After 20+ hours in the air, and more than two days of travel, most of our team has arrived in Kigali. (Dr. Cotton and Jamie Campbell, RN, were delayed a day by weather and should arrive today.)
This morning, teams left to visit their respective hospitals. Later, we’ll tell you a little about each hospital, and you’ll hear from team members about their first day on site. But, first, let us tell you about the dinner we hosted last night.
We got to meet the leaders from each of the four hospitals we’ll visit, along with the U.S. ambassador to Rwanda, the Rwandan ambassador to the U.S., the mayor of Kigali, the vice mayor of Kigali, the Rwanda minister of health, the state minister of public health and primary care, the U.S. Embassy Center for Disease Control and more. It was quite a night.
Jim Gebhart and Dr. O’Neal spoke about OKC’s relationship with Rwanda, and Mercy’s mission while we’re here. Jim has, from the early days planning this trip, been very transparent about our role. We’re here to learn and to help. He put it best last night.
“We want better health and better life for all Rwandans,” he said. “No one knows Rwandan health better than you all, so we’re here to listen. If you’re willing to let us, we want to work with the hospital leaders and staff to assess where they are and where they want to be.”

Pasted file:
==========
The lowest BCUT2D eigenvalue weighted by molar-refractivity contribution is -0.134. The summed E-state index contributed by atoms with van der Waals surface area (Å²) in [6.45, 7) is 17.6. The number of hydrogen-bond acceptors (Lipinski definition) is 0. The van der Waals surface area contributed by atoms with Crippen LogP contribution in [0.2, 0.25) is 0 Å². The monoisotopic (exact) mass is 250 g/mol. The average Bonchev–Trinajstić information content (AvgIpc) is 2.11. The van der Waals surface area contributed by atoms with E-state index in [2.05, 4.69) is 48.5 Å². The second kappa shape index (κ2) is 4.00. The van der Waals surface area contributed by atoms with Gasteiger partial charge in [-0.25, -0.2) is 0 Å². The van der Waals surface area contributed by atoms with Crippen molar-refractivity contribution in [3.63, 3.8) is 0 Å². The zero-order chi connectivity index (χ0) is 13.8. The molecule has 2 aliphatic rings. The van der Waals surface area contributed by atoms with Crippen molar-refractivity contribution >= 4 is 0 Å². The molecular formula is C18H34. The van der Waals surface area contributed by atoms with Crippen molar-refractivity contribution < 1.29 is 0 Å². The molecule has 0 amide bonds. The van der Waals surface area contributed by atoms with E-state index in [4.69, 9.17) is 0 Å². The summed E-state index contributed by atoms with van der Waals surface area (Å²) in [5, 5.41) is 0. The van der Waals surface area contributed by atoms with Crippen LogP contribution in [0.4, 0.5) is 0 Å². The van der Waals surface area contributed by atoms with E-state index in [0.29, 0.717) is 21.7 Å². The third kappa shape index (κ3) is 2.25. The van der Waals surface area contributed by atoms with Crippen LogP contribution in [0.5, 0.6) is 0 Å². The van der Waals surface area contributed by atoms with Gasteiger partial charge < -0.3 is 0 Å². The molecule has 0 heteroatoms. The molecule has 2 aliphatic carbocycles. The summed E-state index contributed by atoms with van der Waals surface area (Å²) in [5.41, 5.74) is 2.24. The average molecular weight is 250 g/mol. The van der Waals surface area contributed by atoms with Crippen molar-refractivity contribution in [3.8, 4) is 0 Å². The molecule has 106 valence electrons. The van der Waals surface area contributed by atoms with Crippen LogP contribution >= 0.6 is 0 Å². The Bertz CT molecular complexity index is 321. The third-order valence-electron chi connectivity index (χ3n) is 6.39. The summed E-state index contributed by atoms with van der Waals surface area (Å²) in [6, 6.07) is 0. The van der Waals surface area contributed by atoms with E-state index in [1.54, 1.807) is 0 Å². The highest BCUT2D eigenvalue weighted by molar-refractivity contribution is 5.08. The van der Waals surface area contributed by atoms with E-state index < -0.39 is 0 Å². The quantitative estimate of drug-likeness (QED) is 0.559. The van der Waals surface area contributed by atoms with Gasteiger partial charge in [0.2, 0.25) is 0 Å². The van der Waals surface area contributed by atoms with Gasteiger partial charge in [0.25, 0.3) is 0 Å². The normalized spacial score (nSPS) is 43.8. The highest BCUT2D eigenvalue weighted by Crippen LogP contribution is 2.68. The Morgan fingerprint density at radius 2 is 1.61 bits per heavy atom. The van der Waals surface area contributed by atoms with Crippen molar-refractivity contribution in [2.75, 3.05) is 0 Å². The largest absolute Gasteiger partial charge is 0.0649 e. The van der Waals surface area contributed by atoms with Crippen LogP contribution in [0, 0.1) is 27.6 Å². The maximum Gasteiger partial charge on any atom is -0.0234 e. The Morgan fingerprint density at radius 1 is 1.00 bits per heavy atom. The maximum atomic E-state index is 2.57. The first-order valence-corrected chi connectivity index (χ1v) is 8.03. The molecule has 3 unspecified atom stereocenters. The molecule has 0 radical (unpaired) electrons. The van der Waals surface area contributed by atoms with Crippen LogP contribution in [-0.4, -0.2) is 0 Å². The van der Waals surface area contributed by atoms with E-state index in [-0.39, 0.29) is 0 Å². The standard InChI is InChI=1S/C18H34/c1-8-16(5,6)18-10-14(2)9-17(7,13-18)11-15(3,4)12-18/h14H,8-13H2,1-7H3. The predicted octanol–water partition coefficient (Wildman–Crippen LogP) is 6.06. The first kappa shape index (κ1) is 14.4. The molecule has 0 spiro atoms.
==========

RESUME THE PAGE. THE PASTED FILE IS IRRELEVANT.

Hon. Agnes Binagwaho, the Rwandan Minister of Health, said Rwanda has a great start on health care. Their leadership has transformed health care in Rwanda incredibly, including lowering the fatality rate and establishing a culture of accountability and personal responsibility regarding health. She encouraged our team to continue looking at this as a partnership. As a relationship that benefits both parties.
She inspired our team to see with our hearts.
“Look and see for yourselves what we do.
Don’t listen to what others think about it.
Watch with your hearts, who we are, and you will see we are a country of determined people.”
She also spoke about the reach of our potential partnership and the importance of including rural Rwandans in our health care advances. Kigali is a good place to start, because there is such a population (nearly one million).
“Of course this is for Rwanda, but it’s also for the world,” she said.
Hope you enjoy some of these photos from the night.
As always, you can keep up with our extensive photo collection on our Flickr account, here: http://bit.ly/16jgoNU